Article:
In his late years the
Norwegian artist Edvard Munch was arrested breaking into peoples houses and
stealing art. What makes this this strange but simple thing so fascinating
is the fact that he was attempting to steal back his own paintings that
had been done years earlier. He told the police he was trying to rescue
I love that story. It drives home the fact to me that regardless of how we
create our art, we always have a place in our heart for it. I used to look
through books of art and see that many really big artists still owned works that
had been done by them decades ago. It didn't seem possible that a really
great Rauschenberg or Rosenquist hadn't found a buyer through a gallery.
My guess was that they were holding onto them till their own prices went up and
they could sell them for more. Warhol remarked in his diaries that he was
particularly bitter about a high sale value at Sotheby's for one of his works
when he had originally sold it for only a fraction of the price it fetched
later. And of course, he didn't get any of that money.
I think Munch was right. Artworks are our children, and it is difficult to
let them go sometimes. There is a tremendous investment of time and energy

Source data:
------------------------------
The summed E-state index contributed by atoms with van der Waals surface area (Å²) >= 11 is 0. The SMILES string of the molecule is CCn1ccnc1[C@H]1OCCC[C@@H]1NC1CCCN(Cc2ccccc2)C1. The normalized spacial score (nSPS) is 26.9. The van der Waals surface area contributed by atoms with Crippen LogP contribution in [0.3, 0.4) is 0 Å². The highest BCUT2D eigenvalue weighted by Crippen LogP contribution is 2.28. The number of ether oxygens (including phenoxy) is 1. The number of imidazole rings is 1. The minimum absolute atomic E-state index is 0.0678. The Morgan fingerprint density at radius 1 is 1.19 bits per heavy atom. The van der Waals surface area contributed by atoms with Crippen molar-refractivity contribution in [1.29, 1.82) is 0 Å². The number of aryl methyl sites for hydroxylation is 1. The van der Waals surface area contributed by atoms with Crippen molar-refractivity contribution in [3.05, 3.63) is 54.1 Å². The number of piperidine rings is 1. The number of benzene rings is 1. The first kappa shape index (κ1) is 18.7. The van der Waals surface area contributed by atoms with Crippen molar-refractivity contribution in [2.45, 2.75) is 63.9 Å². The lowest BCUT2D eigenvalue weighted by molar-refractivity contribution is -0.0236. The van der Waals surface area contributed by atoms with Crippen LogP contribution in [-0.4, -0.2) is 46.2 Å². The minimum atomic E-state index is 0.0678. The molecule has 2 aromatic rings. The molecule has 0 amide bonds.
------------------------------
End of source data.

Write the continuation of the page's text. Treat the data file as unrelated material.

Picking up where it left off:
and passion in creating something like that.
For those of you who don't know, I was recently signed by a gallery here in
Houston. It is the first time I have ever been represented by a gallery
and I am both excited and a little nervous. They have already scheduled my
first solo show there for November. When I went there for the
"interview" with about ten paintings I was fully expecting supportive
words and possibly even another meeting somewhere down the road after they had
seen my work in person. I was bowled over when the contract was pulled out
so quickly. I really didn't see that coming at all.
When I was getting ready to leave, I asked if they wanted me to leave anything
with them. They wanted me to leave nine of the ten canvases. So I
did. But driving home, through the haze of excitement, I felt a real pang
of loss. One of the canvases I left had hung in my home for about 8 years.
Not because I couldn't sell it, but because it's one of my favorite pieces.
Our favorite works are usually not our best. Sometimes an accident on
canvas that becomes something special can delight our artistic sensibilities
more than the one that we slave over to bring into being. If you visit an
artist's studio, you'll see the good works, but chances are the works that the
artist loves the most will be hanging over their own bed. We keep those
children close to us.
Those are the works that in time truly inspire us. They are the ones that
we brought into this world, and then they surprised us by showing us something we
didn't see before. They teach us.
Nowadays I don't think Rauschenberg and Rosenquist kept certain works for
financial reasons. I do however take more time looking at works marked
"collection of the artist." There's more to these works. A
deeper, more profound something.
Edvard Munch never got punished for his breaking and entering, even though it
happened several times. I imagine I wouldn't press charges if Damien Hirst
or Jasper Johns broke into my house for their own art. After all,
children like to see their parents from time to time too.